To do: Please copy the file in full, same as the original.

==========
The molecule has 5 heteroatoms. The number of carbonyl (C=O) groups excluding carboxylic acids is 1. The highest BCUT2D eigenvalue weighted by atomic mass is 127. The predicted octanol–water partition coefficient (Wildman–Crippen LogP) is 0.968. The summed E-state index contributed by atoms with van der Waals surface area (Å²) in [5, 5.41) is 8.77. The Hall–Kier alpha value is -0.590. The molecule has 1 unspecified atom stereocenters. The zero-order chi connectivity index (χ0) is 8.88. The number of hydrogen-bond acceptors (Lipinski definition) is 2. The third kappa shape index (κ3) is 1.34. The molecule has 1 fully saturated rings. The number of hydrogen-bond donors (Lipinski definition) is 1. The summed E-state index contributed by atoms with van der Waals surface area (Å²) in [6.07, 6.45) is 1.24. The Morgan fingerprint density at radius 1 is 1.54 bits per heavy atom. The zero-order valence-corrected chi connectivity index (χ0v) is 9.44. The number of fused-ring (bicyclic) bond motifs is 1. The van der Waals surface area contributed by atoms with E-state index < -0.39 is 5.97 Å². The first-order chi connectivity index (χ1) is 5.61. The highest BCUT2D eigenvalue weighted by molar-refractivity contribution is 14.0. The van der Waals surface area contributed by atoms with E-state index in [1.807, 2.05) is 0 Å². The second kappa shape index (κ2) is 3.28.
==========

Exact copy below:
The molecule has 5 heteroatoms. The number of carbonyl (C=O) groups excluding carboxylic acids is 1. The highest BCUT2D eigenvalue weighted by atomic mass is 127. The predicted octanol–water partition coefficient (Wildman–Crippen LogP) is 0.968. The summed E-state index contributed by atoms with van der Waals surface area (Å²) in [5, 5.41) is 8.77. The Hall–Kier alpha value is -0.590. The molecule has 1 unspecified atom stereocenters. The zero-order chi connectivity index (χ0) is 8.88. The number of hydrogen-bond acceptors (Lipinski definition) is 2. The third kappa shape index (κ3) is 1.34. The molecule has 1 fully saturated rings. The number of hydrogen-bond donors (Lipinski definition) is 1. The summed E-state index contributed by atoms with van der Waals surface area (Å²) in [6.07, 6.45) is 1.24. The Morgan fingerprint density at radius 1 is 1.54 bits per heavy atom. The zero-order valence-corrected chi connectivity index (χ0v) is 9.44. The number of fused-ring (bicyclic) bond motifs is 1. The van der Waals surface area contributed by atoms with E-state index < -0.39 is 5.97 Å². The first-order chi connectivity index (χ1) is 5.61. The highest BCUT2D eigenvalue weighted by molar-refractivity contribution is 14.0. The van der Waals surface area contributed by atoms with E-state index in [1.807, 2.05) is 0 Å². The second kappa shape index (κ2) is 3.28.